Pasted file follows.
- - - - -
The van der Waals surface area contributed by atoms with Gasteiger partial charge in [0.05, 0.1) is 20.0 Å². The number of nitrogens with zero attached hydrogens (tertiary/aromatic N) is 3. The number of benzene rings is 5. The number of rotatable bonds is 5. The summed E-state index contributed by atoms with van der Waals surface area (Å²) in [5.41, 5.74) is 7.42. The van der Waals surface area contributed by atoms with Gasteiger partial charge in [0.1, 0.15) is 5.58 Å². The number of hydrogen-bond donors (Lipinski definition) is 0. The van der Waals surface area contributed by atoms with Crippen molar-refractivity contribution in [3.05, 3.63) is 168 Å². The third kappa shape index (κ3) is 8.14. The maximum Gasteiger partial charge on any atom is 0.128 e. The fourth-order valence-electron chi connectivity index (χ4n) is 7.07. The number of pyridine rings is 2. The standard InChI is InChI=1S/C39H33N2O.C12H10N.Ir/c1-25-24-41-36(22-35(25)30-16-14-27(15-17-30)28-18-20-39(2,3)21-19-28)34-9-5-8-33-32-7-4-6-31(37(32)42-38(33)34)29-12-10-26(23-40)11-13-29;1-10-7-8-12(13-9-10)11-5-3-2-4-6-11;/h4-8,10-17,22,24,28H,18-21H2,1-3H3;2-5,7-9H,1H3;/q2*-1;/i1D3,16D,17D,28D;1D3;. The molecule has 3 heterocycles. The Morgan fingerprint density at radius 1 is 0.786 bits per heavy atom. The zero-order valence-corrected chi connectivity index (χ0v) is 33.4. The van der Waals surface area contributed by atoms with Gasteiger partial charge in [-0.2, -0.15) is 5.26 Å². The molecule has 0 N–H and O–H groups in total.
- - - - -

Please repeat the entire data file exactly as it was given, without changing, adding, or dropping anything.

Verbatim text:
The van der Waals surface area contributed by atoms with Gasteiger partial charge in [0.05, 0.1) is 20.0 Å². The number of nitrogens with zero attached hydrogens (tertiary/aromatic N) is 3. The number of benzene rings is 5. The number of rotatable bonds is 5. The summed E-state index contributed by atoms with van der Waals surface area (Å²) in [5.41, 5.74) is 7.42. The van der Waals surface area contributed by atoms with Gasteiger partial charge in [0.1, 0.15) is 5.58 Å². The number of hydrogen-bond donors (Lipinski definition) is 0. The van der Waals surface area contributed by atoms with Crippen molar-refractivity contribution in [3.05, 3.63) is 168 Å². The third kappa shape index (κ3) is 8.14. The maximum Gasteiger partial charge on any atom is 0.128 e. The fourth-order valence-electron chi connectivity index (χ4n) is 7.07. The number of pyridine rings is 2. The standard InChI is InChI=1S/C39H33N2O.C12H10N.Ir/c1-25-24-41-36(22-35(25)30-16-14-27(15-17-30)28-18-20-39(2,3)21-19-28)34-9-5-8-33-32-7-4-6-31(37(32)42-38(33)34)29-12-10-26(23-40)11-13-29;1-10-7-8-12(13-9-10)11-5-3-2-4-6-11;/h4-8,10-17,22,24,28H,18-21H2,1-3H3;2-5,7-9H,1H3;/q2*-1;/i1D3,16D,17D,28D;1D3;. The molecule has 3 heterocycles. The Morgan fingerprint density at radius 1 is 0.786 bits per heavy atom. The zero-order valence-corrected chi connectivity index (χ0v) is 33.4. The van der Waals surface area contributed by atoms with Gasteiger partial charge in [-0.2, -0.15) is 5.26 Å². The molecule has 0 N–H and O–H groups in total.